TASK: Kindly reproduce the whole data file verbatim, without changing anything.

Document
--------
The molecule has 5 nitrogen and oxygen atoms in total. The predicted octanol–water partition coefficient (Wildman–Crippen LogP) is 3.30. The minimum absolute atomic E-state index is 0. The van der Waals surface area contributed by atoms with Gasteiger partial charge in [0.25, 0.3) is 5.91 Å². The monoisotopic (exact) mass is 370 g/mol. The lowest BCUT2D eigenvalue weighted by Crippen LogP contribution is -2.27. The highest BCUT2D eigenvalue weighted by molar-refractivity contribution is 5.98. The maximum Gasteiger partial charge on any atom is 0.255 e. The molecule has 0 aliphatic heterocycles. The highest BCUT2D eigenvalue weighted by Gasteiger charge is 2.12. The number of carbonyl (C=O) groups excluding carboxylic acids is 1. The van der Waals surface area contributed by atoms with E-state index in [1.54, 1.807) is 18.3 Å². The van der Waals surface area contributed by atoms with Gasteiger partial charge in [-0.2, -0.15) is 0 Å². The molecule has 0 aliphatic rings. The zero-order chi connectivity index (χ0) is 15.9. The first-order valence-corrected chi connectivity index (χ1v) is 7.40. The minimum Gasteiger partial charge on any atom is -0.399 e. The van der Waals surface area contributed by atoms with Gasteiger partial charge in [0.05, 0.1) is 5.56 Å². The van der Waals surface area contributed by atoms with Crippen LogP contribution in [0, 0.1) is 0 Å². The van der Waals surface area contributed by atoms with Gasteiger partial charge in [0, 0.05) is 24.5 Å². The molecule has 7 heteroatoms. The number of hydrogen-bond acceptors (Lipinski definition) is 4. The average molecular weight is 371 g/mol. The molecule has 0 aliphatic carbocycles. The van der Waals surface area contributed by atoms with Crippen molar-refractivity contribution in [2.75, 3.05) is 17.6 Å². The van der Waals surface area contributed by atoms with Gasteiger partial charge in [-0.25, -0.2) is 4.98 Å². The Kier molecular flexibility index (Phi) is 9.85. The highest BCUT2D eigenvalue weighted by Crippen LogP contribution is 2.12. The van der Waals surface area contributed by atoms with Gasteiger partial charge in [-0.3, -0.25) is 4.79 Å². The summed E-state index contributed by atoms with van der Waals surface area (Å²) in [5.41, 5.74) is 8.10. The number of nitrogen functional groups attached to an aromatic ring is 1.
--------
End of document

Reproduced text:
The molecule has 5 nitrogen and oxygen atoms in total. The predicted octanol–water partition coefficient (Wildman–Crippen LogP) is 3.30. The minimum absolute atomic E-state index is 0. The van der Waals surface area contributed by atoms with Gasteiger partial charge in [0.25, 0.3) is 5.91 Å². The monoisotopic (exact) mass is 370 g/mol. The lowest BCUT2D eigenvalue weighted by Crippen LogP contribution is -2.27. The highest BCUT2D eigenvalue weighted by molar-refractivity contribution is 5.98. The maximum Gasteiger partial charge on any atom is 0.255 e. The molecule has 0 aliphatic heterocycles. The highest BCUT2D eigenvalue weighted by Gasteiger charge is 2.12. The number of carbonyl (C=O) groups excluding carboxylic acids is 1. The van der Waals surface area contributed by atoms with E-state index in [1.54, 1.807) is 18.3 Å². The van der Waals surface area contributed by atoms with Gasteiger partial charge in [-0.2, -0.15) is 0 Å². The molecule has 0 aliphatic rings. The zero-order chi connectivity index (χ0) is 15.9. The first-order valence-corrected chi connectivity index (χ1v) is 7.40. The minimum Gasteiger partial charge on any atom is -0.399 e. The van der Waals surface area contributed by atoms with Gasteiger partial charge in [0.05, 0.1) is 5.56 Å². The van der Waals surface area contributed by atoms with Crippen LogP contribution in [0, 0.1) is 0 Å². The van der Waals surface area contributed by atoms with Gasteiger partial charge in [0, 0.05) is 24.5 Å². The molecule has 7 heteroatoms. The number of hydrogen-bond acceptors (Lipinski definition) is 4. The average molecular weight is 371 g/mol. The molecule has 0 aliphatic carbocycles. The van der Waals surface area contributed by atoms with Crippen molar-refractivity contribution in [2.75, 3.05) is 17.6 Å². The van der Waals surface area contributed by atoms with Gasteiger partial charge in [-0.25, -0.2) is 4.98 Å². The Kier molecular flexibility index (Phi) is 9.85. The highest BCUT2D eigenvalue weighted by Crippen LogP contribution is 2.12. The van der Waals surface area contributed by atoms with Gasteiger partial charge in [-0.3, -0.25) is 4.79 Å². The summed E-state index contributed by atoms with van der Waals surface area (Å²) in [5.41, 5.74) is 8.10. The number of nitrogen functional groups attached to an aromatic ring is 1.